When it came to light in 2010 that Tuggs had not signed the extension because Foulidis was trying to negotiate a better deal, council debated putting the contract out to tender but ultimately agreed to new terms that included annual rent of $200,000, Tuggs spending $2 million on renovations and the city getting a reduced cut from beach events and activities that Tuggs controls.
The lease also lets Tuggs run a beachside snack bar and includes exclusive rights to sell food at Donald D. Summerville Pool and in Kew Gardens. The proposal going to council next week would leave that part of the lease in Foulidis’s hands.
Cara wants to take over the lease for the premises where there is now Athens Café, Tim Hortons and Carters Landing, plus a Pizza Pizza window, and sublease the café and Tim Hortons spot back to Foulidis.
“Our hope, always our intention is we want to be a direct tenant to the city,” Steve Pelton, chief executive of The Landing Group that Cara bought in 2014, said in an interview earlier this week. “We want to have a great working relationship with the city; it’s basically between the Landing Group and the city and no one else involved.”
June 1989: Beach residents at a public meeting argue Foulidis’s Boardwalk Bistro should not get a liquor licence. Foulidis argues that, although his original lease said he would not serve alcohol, “99 per cent” of his patrons want beer or wine with meals. He gets the licence.
February 2007: City council votes 21-14, over the advice of staff, in favour of a 20-year lease extension. “In this case we have somebody with a proven track record,” then-local councillor Sandra Bussin said. “I think they are a good fit with the neighbourhood.”
June 2009: A Star investigation identifies soft-serve ice cream from the Foulidis family’s Kew Gardens snack bar as the most bacteria-laden of samples bought around the city. Danny Foulidis orders the machine shut down and cleaned.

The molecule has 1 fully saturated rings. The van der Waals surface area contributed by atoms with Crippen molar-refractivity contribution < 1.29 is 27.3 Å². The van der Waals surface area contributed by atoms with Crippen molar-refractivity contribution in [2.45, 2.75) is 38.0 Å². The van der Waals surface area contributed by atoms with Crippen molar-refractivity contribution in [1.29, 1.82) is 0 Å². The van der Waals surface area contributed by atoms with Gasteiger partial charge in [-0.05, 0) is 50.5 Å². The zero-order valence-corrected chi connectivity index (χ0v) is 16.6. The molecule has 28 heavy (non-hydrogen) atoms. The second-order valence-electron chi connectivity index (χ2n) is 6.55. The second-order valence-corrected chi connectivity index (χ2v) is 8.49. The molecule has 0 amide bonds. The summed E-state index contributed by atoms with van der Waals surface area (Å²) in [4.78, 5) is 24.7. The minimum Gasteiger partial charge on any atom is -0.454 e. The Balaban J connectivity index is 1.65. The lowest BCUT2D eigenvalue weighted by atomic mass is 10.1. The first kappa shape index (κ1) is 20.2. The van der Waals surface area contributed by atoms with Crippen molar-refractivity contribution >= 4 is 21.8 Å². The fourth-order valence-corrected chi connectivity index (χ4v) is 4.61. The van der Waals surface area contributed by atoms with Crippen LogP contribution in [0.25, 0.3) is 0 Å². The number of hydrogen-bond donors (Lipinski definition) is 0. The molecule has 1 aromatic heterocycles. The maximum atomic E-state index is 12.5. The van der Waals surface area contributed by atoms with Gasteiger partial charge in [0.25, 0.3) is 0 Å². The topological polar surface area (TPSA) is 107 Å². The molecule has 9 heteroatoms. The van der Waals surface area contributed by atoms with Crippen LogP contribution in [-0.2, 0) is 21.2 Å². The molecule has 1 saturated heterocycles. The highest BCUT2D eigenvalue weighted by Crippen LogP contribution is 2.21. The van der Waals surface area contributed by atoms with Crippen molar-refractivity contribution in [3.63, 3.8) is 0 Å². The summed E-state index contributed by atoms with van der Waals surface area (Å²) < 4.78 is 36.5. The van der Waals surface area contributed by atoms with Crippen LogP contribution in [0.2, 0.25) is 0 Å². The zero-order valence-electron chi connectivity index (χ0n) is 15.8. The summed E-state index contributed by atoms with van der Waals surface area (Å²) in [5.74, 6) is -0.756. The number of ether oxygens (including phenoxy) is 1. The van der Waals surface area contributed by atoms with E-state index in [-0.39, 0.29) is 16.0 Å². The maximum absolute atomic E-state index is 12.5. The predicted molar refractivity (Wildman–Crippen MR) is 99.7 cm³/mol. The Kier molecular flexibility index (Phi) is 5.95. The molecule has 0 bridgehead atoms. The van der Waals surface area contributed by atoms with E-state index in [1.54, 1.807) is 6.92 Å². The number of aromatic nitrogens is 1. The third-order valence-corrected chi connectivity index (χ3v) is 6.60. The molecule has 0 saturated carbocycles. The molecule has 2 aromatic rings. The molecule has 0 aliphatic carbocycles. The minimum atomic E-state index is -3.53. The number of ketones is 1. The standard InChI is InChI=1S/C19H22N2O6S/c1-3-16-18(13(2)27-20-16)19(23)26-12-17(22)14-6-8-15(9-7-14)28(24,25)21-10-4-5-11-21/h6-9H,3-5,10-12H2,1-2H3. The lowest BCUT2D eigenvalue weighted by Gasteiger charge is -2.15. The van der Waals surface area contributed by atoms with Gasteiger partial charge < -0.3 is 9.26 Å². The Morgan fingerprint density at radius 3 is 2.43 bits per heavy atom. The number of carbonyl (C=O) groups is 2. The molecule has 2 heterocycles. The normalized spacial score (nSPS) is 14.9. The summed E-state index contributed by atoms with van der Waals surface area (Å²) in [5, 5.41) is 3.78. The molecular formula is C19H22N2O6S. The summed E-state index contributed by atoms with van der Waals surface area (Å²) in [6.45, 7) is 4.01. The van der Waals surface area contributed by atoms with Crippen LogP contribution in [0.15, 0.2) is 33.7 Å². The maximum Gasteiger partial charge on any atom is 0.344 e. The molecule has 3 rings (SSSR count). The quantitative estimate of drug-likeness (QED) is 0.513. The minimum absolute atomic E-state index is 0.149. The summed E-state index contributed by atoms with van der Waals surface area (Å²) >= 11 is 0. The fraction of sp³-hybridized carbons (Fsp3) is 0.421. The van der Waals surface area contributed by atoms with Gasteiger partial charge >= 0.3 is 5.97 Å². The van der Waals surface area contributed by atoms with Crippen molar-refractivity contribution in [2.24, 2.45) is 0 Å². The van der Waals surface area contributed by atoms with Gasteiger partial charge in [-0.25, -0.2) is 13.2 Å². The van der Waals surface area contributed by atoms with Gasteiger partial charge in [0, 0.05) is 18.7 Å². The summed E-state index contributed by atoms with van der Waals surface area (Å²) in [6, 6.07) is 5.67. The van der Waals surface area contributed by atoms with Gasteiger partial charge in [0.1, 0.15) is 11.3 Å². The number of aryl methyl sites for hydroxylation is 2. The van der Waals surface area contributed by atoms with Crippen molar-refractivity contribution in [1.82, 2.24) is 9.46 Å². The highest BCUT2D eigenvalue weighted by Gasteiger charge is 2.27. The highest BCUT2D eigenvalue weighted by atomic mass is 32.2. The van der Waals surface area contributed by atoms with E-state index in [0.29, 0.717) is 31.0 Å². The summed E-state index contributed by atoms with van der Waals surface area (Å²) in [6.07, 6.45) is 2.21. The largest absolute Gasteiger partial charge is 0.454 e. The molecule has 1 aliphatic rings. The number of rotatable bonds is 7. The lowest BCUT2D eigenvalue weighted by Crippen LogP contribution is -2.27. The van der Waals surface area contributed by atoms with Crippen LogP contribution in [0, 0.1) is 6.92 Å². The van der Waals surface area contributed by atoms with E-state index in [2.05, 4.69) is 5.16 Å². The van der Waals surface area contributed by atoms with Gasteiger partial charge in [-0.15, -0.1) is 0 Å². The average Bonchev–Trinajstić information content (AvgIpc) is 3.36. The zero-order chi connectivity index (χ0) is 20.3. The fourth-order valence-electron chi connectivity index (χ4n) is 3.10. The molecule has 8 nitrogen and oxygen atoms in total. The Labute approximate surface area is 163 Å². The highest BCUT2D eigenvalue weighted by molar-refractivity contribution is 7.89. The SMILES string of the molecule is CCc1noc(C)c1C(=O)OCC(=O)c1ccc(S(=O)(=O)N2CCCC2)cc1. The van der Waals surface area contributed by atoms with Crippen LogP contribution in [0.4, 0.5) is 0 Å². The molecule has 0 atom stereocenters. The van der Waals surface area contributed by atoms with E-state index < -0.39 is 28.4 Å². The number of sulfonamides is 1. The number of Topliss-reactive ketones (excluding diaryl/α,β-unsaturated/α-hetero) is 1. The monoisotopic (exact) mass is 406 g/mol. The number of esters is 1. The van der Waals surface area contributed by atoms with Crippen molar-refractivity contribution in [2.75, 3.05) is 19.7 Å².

June 2010: City council votes not to reopen the lease agreement with Foulidis’s Tuggs Inc. even though the 2007 lease extension was not signed while Foulidis sought better terms. The Foulidis family argues it deserves the extension because of the money it spent on the site.
September 2010: Then-councillor Rob Ford raises a stink about the sole-sourced lease. However, he misses an audit committee meeting where a motion asking for an audit fails to pass. Foulidis later files a $6-million libel suit against Ford.
October 2010: The controversial sole-sourced Tuggs lease becomes a Ward 32 campaign issue in the 2010 municipal election. Sandra Bussin, who supported the deal in 2007, is defeated by Mary-Margaret McMahon.
December 2012: A judge clears then-mayor Rob Ford of libeling Foulidis. The restaurateur didn’t prove Ford’s talk of “corruption and skullduggery,” in an interview with the Toronto Sun, was aimed at him.
December 2013: Foulidis opens a new restaurant, Paralia, at the leased site, replacing the Boardwalk Pub. The taverna is later replaced by seafood restaurant Paralia, and then Carters Landing.
December 2015: Paralia closes, with a sign saying it will re-open after renovations.
April 2016: Foulidis opens a Tim Hortons on the site. Some say it’s not the kind of “mom and pop” operation city council wanted to protect, but the city says he is a franchisee and it’s allowed by the lease.
July 1, 2016: Carters Landing restaurant, part of the huge Cara company, opens in Paralia’s spot. The local councillor calls the opening, before any approvals from city hall, a “slap in the face” for local residents.